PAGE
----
IIoT also helps companies create new business streams, such as improved customization offerings and products —or manufacturing-as-a-service. Increased data collection and analytics will deliver quality through continuous improvement across the manufacturing process, regardless of application.
Finally, integrating IT with OT streamlines product development or process improvement/troubleshooting initiatives by leveraging virtual simulations to speed up iterative changes before cutting a physical part.
Despite the numerous advantages of the IIoT-enabled smart factory, businesses must overcome some challenges to set up a truly smart factory.
Higher Initial Costs: The first is the initial cost of adding the data collection and digital processing tools. However, as mentioned, these improvements can lead to cost reductions in other aspects of the manufacturing and supply chain, so the business case should consider the total impact of the investment, including modularizing data collection/processing tools and reduced inventory and downtime.
Retrofitting legacy infrastructure with new technologies: Another challenge is integrating new technology with legacy infrastructure. While building a new integrated architecture can be smoother, it may not be practical. While retrofitting a factory with IIoT tools, one should consider non-negotiables like connectivity, network resiliency, and cybersecurity, all of which become more critical with higher reliance on a connected factory.
Finally, it is important to add or contract the infrastructure and skill sets required to implement the technology appropriately.
While businesses must always overcome challenges when implementing a disruptive shift to an industry, industrial manufacturing is sprinting into Industry 4.0, by near-universal adoption of the IIoT. As a result, manufacturers can realize optimized inventory, lower operating costs, and higher quality through improved connectivity, visibility, and autonomy.
In addition, the IIoT provides the opportunity to move toward a standardized, decentralized, connected supply chain. Along with faster product and process development improvements, that end state has created an exciting inflection point for industrial manufacturing.
This article is based on: How the IIoT Enables the Smart Factory, a blog by Mouser Electronics. It has been substantially edited by the Wevolver team and Electrical Engineer Ravi Y Rao. It's the third article from the Transforming Industrial Manufacturing with Industry 4.0 Series. Future articles will introduce readers to some more trends and technologies transforming industrial automation.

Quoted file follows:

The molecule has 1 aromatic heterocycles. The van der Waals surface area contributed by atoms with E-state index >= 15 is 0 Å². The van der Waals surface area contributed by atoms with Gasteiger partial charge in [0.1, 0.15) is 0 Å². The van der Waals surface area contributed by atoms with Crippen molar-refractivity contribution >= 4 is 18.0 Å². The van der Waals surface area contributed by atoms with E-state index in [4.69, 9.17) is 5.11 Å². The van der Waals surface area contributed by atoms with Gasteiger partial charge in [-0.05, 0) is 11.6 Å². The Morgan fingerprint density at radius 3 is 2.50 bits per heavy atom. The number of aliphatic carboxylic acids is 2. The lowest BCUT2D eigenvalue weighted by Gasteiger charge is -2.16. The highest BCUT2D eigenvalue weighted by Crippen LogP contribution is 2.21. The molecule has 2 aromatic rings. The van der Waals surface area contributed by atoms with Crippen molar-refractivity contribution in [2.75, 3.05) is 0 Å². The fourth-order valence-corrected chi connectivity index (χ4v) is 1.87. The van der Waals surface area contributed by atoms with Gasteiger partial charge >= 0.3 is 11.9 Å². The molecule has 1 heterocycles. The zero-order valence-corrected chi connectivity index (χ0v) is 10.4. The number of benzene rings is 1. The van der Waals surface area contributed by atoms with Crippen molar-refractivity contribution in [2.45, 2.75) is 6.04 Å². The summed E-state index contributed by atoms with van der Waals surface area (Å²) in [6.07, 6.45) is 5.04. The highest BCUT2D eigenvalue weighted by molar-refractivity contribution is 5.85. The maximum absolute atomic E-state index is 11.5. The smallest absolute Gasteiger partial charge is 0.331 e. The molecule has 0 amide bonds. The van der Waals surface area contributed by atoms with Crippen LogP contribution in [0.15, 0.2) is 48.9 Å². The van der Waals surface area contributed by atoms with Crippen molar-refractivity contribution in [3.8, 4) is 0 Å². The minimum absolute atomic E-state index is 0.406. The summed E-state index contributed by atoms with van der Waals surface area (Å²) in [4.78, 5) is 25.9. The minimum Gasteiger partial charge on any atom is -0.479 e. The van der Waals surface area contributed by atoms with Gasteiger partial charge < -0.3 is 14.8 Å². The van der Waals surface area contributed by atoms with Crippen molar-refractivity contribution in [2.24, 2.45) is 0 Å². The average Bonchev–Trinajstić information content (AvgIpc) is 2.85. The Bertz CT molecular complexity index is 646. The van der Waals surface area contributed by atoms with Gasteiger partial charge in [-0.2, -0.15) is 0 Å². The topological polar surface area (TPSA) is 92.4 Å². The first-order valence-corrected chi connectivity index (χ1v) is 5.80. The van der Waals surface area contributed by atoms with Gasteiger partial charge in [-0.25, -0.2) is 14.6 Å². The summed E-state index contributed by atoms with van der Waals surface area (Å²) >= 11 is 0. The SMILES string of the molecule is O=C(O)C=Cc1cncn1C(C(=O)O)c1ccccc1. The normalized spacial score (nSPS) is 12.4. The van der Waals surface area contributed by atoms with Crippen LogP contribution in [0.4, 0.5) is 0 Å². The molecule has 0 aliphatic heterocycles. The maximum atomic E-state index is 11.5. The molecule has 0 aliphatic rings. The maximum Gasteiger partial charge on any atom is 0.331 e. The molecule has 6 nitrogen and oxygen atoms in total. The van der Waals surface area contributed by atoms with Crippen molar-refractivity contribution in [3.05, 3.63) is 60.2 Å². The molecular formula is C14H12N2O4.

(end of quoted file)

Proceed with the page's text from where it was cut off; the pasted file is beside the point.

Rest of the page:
The introductory article presented the different topics covered in the Transforming Industrial Manufacturing with Industry 4.0 Series.
The first article discusses Sensor Fusion, PLCs, Low-Power Components, and Vision Systems and their impact on the progression of Manufacturing 4.0.
The second article examines the expanding and evolving roles of systems, process, and design engineers within the design chain of bringing new industrial automation products to fruition.
The third article takes a look at the development of smart factories, their characteristics, benefits, and challenges that need to be addressed for a successful digital transformation.
The fourth article focuses on technologies like Robot Operating Systems, edge computing, and new software solutions that are improving robotics in industrial and commercial environments.
The fifth article explores some challenges in accessing information in the manufacturing sector and how AI-driven AR has the potential to overcome them.
The sixth article explains how digital twins are helping bridge the gap between design and manufacturing.
The seventh article how manufacturing environments are adapting to the evolving customer needs and expectations.
Mouser Electronics is a worldwide leading authorized distributor of semiconductors and electronic components for over 1,200 manufacturer brands. They specialize in the rapid introduction of new products and technologies for design engineers and buyers. Their extensive product offering includes semiconductors, interconnects, passives, and electromechanical components.
“Internet of Things (IoT) Spending Worldwide 2023.” Statista. Lionel Sujay Vailshery, June 28, 2022. https://www.statista.com/statistics/668996/worldwide-expenditures-for-the-internet-of-things/.
 The industrial manufacturing industry has the highest adoption of IoT among all industries, HFS research, 3 Aug 2021, [Online], Available form: https://www.hfsresearch.com/research/the-industrial-manufacturing-industry-has-the-highest-adoption-of-iot-among-all-industries/
Adam Kimmel has nearly 20 years as a practicing engineer, R&D manager, and engineering content writer. He creates white papers, website copy, case studies, and blog posts in vertical markets including automotive, industrial/manufacturing, technology, and electronics. Adam has degrees in Chemical a...